Archive for the ‘Factory’ Category
Thursday, January 19th, 2017
Article source: Hyunjoon Yoo Architects
I was surprised twice when I first visited the Daekyoung Factory. The first surprise was the beautiful scenery of the mouth or the river of the Nakdong River, and the second surprise was that the beautiful scenery could not be seen at all from the factory complex. There were three buildings in the complex, with two buildings lined up on parallel lines, making a rectangular plaza. The plaza was busy, with many workers passing by. The third building was placed perpendicularly with the plaza, blocking the scenery towards the sea. I felt sorry for the factory workers, who are so close to the beautiful scenery, but could not even see it.
Image Courtesy © Park Young-Chae
- Architects: Hyunjoon Yoo Architects (Yoo Hyunjoon)
- Project: The Gate
- Location: 1521-4, Dadae-dong, Saha-gu, Busan, Korea
- Photography: Park Young-Chae
- Design Team: Heo Jinsung, Kim Jihyun
- Client: Daekyoung
- Structure: R.C.
- Structural engineer: Seum
- Construction: Young Rim
- Mechanical engineer: Min Sung engineering
- Electrical engineer: Hyeob-In
- Building to land ratio: 54.46%
- Floor area ratio: 58.7%
- Site area: 8205.7m2
- Building area: 133.6m2
- Gross floor area 247.89m2
- Design period: Aug.2015 – Jan.2016
- Construction period: Jan.2016 – Jun.2016
Sunday, January 8th, 2017
Article source: COOP HIMMELB(L)AU
Industrial culture can only come about when existing economic and functional practical constraints are successfully transformed into multidimensional design.
The Funder Werk factory building, a paper coating factory, is functionally determined by the process of production. It was to be metamorphosed into “expressive architecture.” The design concept was based on the idea of dismantling the production hall into sculpturally shaped elements. During the design process, the power station with its chimneys, the media bridge, the flying roof, the office and laboratory areas, and the entrances emerged as differentiated, interconnected architectural elements that endow the complex as a whole with an unmistakable head and body. The playful sculptural evocation of the power station with the “dancing chimneys,” the media bridge as a connection between energy and production, the free design of the flying roof as “wings,” the shaped canopies of the entrances, and the corner of the laboratory and office areas dissolved in glass towards the south, all stand out against the hall, which has been consciously kept white and simple.
Image Courtesy © Gerald Zugmann
- Architects: COOP HIMMELB(L)AU
- Project: Funder Werk 3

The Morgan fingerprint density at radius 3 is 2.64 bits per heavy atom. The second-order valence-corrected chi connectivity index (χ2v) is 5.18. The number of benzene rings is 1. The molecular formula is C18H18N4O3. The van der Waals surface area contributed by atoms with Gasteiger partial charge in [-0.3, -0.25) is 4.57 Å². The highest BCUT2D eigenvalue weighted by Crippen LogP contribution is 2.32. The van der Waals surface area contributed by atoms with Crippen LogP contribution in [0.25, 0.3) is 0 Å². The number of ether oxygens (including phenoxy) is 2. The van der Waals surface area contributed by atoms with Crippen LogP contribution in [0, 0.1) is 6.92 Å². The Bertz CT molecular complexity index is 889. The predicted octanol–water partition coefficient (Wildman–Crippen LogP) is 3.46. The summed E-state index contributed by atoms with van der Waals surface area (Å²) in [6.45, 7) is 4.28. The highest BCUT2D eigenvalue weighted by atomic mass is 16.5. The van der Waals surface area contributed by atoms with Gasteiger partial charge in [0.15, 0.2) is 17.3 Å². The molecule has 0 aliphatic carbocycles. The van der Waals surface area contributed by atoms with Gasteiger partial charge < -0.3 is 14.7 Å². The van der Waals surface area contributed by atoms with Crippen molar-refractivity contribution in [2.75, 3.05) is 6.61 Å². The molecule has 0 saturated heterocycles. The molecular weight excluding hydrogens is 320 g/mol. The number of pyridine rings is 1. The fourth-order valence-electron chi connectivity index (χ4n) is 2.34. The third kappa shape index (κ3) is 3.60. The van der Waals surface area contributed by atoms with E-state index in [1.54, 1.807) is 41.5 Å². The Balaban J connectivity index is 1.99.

- Location: Sankt Veit an der Glan, Austria
- Client: Funder Industries, St. Veit/Glan, Österreich
- Design Principals: Wolf D. Prix, Helmut Swiczinsky
- Project Architect: Markus Pillhofer
- Landscape Architect: J.B. Koppandy, Graz, Austria
- General Planner: Achammer & Tritthart, Innsbruck, Austria
- Site Area: 150,000 m²
- Total Floor Area: 6,450 m²
- Design: 1987-1988
- Construction: 1988-1989
Thursday, December 22nd, 2016
Article source: MA2
The composition for both proposals are a series of torqued surfaces with composite component assemblies as it main feature. These assemblages are dynamic members of a formal complexity that resonate with the image of speed and the Lamborghini stealth body. Roundabout proposal one is focused on the curvatures of fluid dynamics expressed in solid form. Theses curvatures flow around the monument where the viewer can experience these torqued envelopes through its spaces that it creates. Roundabout proposal two is conceptualized to resemble features in the current Lamborghini models. The features of interest are the elegance of the engine and vector geometric shelled surface. It combines these elements into a configuration of flight and shelter. In conclusion both operate as a nexus of stealth dynamics and matrix vertices for Lamborghini.
Image Courtesy © MA2
- Architects: MA2
- Project: Lamborghini Factory
- Location: Bologna, Italy
Friday, November 25th, 2016
Article source: Studioninedots
As announced by FrieslandCampina, the proposal from BPD | Studioninedots was successfully selected for the redevelopment of the company’s Coberco factory site. Our vision opens up the current disused industrial site on the Rhine river with and for the people of Arnhem through creating a distinctly sustainable and lively urban environment.
Image Courtesy © Studioninedots
- Architects: Studioninedots
- Project: The Melkfabriek
- Location: Nieuwe Kade – Westervoortsedijk, Arnhem, The Netherlands
- Client: BPD Ontwikkeling
- Design team: Albert Herder, Vincent van der Klei, Arie van der Neut, Metin van Zijl
- Project team: Karlijn de Jong, Wouter Hermanns
- Team: Studiospacious, BOEi, DELVA Landscape Architects
- Local partners: DTO, Willemsen Makelaars and more
Friday, August 26th, 2016
Article source: Öney Architecture